24. unknown on March 15, 2012 at 11:27 pm

    Dave – None of my comments passed on anyone’s spiritual state in either this life or the next, including Professor Brooks’. To the extent they can be read that way, let me be clear that was not my intent. I have followed Professor Brooks for some time now, and find her to be smart, articulate and kind.

    However, I do think that the dichotomy I raised between being a Mormon and believing what Mormon’s believe is central to Brooks’ narrative. Aside from her very public role as an ambassador for LDS people to the U.S. culture at large, which may or may not end at some point in the future, I think that her most lasting impact might be to normalize the idea of those that identify as Mormons without actually believing what the LDS church teaches. This raises questions as to the purpose of the Church, who’s mission is ostensibly to save manking, and what it means to be saved. Thus, I think these issues are directly implicated by her book and your review thereof.

  25. Brad on March 15, 2012 at 11:31 pm

    eliza (22)
    +1

  26. Ardis E. Parshall on March 16, 2012 at 2:15 am

    dave (#21): Although Mark B. hasn’t had his birthday cards delivered to a Provo address for quite a few years, neither is he the typical BYU grad who thinks himself an expert on the Provo “bubble” because he spent a few years in his callow youth “studying” international relations and playing dodgeball with the girls in his assigned student family home evening group. It’s you who don’t (note the apostrophe; here’s an extra one: ‘ for you to insert in your “havent” as well. You’re on the own to address your other illiteracies) know a thing about Mark B.’s biography.

  27. Aaron on March 16, 2012 at 7:47 am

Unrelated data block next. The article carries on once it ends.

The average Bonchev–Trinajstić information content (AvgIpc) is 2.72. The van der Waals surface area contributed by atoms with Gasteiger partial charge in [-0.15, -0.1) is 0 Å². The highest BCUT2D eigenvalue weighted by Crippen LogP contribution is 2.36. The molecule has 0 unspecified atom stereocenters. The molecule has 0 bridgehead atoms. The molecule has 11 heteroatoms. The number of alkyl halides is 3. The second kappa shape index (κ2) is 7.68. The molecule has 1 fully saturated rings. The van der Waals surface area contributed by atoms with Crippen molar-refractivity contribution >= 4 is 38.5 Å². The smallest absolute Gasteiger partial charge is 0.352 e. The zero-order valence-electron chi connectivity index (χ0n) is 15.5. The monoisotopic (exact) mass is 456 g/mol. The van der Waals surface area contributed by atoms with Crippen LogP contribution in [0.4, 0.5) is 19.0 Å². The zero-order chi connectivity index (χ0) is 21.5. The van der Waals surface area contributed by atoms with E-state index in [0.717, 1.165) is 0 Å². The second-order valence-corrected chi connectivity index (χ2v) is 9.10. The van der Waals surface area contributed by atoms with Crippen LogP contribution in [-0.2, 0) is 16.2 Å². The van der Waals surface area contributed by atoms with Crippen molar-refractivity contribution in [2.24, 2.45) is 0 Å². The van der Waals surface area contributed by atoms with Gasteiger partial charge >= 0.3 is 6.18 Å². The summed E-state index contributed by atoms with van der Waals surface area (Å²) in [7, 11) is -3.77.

If one has to believe everything to be a “true” Mormon, many of us won’t make the grade. In saying that, I betray a bias toward people who don’t profess to know or believe or understand everything but who are constantly searching, trying to believe, trying to understand. They do more for my soul than all the contented believers.

  28. Left Field on March 16, 2012 at 7:50 am

    The content of the book is an improvement over the title and cover. Even knowing that the title is a play on “Ask Mormon Girl” and the Book of Mormon, I still find it confusing. I don’t think the play on words is clever or relevant enough to speak to the content of the book. And I’m sure that for people who’ve never heard of “Mormon Girl” (that would be most of the potential readership), the title is just baffling.

    Clearly the cover photograph is supposed to suggest a snapshot, and obviously *is* a snapshot. The idea is okay, but the photograph is just not very good. Actually, it’s really bad. Nothing is close to being in focus, the lighting is awful, the color balance is off, and the composition leaves much to be desired. I get that it’s supposed to be a snapshot, not a professional image, but if I couldn’t find a *good* snapshot, I would certainly have gone a different direction with the cover design. The content of the book is engaging and well-written, but the cover is perplexing and shoddy. We all know we can’t judge a book by its cover, but we all do. The title and cover are where you want to put your best possible foot forward, but that’s where Joanna really stumbled.

  29. Dave on March 16, 2012 at 8:50 am